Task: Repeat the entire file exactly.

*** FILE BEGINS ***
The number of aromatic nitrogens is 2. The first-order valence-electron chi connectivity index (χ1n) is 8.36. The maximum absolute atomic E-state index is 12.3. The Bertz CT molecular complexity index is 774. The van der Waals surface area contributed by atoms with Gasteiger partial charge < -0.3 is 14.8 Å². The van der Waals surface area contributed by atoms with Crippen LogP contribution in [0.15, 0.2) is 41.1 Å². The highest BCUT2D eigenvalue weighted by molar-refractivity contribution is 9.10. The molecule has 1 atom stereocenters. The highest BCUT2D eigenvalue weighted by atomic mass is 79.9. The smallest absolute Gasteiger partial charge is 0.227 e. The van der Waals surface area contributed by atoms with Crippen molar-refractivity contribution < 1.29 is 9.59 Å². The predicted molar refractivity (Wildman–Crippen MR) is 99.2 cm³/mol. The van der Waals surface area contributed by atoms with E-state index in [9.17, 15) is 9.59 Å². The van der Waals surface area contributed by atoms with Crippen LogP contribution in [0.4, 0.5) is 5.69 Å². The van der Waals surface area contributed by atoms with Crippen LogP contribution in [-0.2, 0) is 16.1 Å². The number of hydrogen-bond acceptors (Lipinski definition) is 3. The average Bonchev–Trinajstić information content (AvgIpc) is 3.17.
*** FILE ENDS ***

The number of aromatic nitrogens is 2. The first-order valence-electron chi connectivity index (χ1n) is 8.36. The maximum absolute atomic E-state index is 12.3. The Bertz CT molecular complexity index is 774. The van der Waals surface area contributed by atoms with Gasteiger partial charge < -0.3 is 14.8 Å². The van der Waals surface area contributed by atoms with Crippen LogP contribution in [0.15, 0.2) is 41.1 Å². The highest BCUT2D eigenvalue weighted by molar-refractivity contribution is 9.10. The molecule has 1 atom stereocenters. The highest BCUT2D eigenvalue weighted by atomic mass is 79.9. The smallest absolute Gasteiger partial charge is 0.227 e. The van der Waals surface area contributed by atoms with Crippen molar-refractivity contribution < 1.29 is 9.59 Å². The predicted molar refractivity (Wildman–Crippen MR) is 99.2 cm³/mol. The van der Waals surface area contributed by atoms with E-state index in [9.17, 15) is 9.59 Å². The van der Waals surface area contributed by atoms with Crippen LogP contribution in [0.4, 0.5) is 5.69 Å². The van der Waals surface area contributed by atoms with Crippen LogP contribution in [-0.2, 0) is 16.1 Å². The number of hydrogen-bond acceptors (Lipinski definition) is 3. The average Bonchev–Trinajstić information content (AvgIpc) is 3.17.